What experts and North Charleston police officers can say during a civil rights trial about former lawman Michael Slager's memory lapses will be discussed during a hearing next week, according to court documents filed Thursday.
Slager, 35, is charged with violating rights under the color of law and lying to investigators in the April 2015 shooting death of Walter Scott, a black man.
He pulled over Scott's car for a broken brake light and later got into a struggle with the motorist. He said he fired in self-defense after Scott, 50, took his Taser.
But a bystander's video showed Scott turning and running away before Slager fired eight bullets, five of which hit Scott from behind.
Slager testified in a hearing this week that he couldn't recall details of his interview with state agents three days later.
He also said during his murder trial, which ended last year in a hung jury, he couldn't remember portions of his confrontation with Scott and the aftermath, including dropping the Taser near Scott's lifeless body.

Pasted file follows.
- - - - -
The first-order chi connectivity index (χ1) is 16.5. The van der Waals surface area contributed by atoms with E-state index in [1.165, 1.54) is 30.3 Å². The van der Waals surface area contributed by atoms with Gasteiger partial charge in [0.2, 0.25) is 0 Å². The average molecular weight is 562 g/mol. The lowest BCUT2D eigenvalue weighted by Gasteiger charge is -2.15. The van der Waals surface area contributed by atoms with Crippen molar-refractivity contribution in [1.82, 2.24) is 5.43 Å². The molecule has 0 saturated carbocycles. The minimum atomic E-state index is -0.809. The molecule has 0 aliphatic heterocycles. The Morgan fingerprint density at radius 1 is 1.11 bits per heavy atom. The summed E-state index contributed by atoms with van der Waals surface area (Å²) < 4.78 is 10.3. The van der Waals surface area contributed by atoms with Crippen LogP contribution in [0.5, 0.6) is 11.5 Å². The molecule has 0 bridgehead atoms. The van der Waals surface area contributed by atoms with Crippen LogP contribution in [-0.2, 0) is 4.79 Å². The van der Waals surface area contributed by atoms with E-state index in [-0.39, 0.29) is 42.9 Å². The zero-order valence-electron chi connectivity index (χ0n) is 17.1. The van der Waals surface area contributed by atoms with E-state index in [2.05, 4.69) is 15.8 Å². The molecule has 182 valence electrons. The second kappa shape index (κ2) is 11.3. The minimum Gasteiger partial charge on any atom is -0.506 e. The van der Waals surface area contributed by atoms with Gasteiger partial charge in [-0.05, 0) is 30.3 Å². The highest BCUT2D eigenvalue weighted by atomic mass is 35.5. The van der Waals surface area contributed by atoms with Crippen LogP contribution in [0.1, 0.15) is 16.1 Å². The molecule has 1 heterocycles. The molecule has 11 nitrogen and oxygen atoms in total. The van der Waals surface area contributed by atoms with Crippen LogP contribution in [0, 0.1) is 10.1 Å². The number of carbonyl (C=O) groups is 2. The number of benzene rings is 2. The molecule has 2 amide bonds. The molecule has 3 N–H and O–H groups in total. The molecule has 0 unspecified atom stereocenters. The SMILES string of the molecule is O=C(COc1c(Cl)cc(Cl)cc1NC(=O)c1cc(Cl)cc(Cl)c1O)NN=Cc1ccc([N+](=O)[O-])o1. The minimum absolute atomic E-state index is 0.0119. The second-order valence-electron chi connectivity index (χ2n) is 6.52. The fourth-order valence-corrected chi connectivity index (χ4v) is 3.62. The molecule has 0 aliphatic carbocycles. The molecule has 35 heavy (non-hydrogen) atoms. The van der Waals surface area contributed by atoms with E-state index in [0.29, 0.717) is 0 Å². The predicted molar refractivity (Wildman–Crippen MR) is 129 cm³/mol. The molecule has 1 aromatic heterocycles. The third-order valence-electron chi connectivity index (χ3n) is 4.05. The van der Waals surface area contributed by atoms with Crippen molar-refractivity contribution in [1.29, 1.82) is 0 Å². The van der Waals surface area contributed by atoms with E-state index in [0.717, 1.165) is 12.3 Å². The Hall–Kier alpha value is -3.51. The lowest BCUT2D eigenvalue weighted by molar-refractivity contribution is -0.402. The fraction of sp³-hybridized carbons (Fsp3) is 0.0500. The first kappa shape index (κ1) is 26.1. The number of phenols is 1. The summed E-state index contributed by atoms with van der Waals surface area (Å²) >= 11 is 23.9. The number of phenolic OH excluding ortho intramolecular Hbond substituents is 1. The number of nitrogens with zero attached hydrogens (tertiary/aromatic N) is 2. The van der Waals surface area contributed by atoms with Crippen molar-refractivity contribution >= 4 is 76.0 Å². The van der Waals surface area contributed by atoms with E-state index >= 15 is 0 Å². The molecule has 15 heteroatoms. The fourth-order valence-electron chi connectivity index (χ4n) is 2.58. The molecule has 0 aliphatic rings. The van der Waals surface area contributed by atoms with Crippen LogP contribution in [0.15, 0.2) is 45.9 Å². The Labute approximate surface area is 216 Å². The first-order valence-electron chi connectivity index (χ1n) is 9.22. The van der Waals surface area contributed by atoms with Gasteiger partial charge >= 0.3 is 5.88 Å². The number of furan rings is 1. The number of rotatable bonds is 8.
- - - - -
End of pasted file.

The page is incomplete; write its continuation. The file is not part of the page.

Several current North Charleston policeman also testified about their distorted recollections of unrelated officer-involved shootings and traumatic events. A psychologist gave his opinion, too.
Expecting more of the same in the May 15 federal trial, prosecutors asked a judge to exclude such testimony. The witnesses will likely take the stand during Tuesday's hearing.
Defense attorneys also want to limit prosecution experts, including one who used multimedia to reconstruct portions of the fatal encounter.
The proceeding is set for 9:30 a.m. Tuesday in front of U.S. District Judge David Norton in downtown Charleston.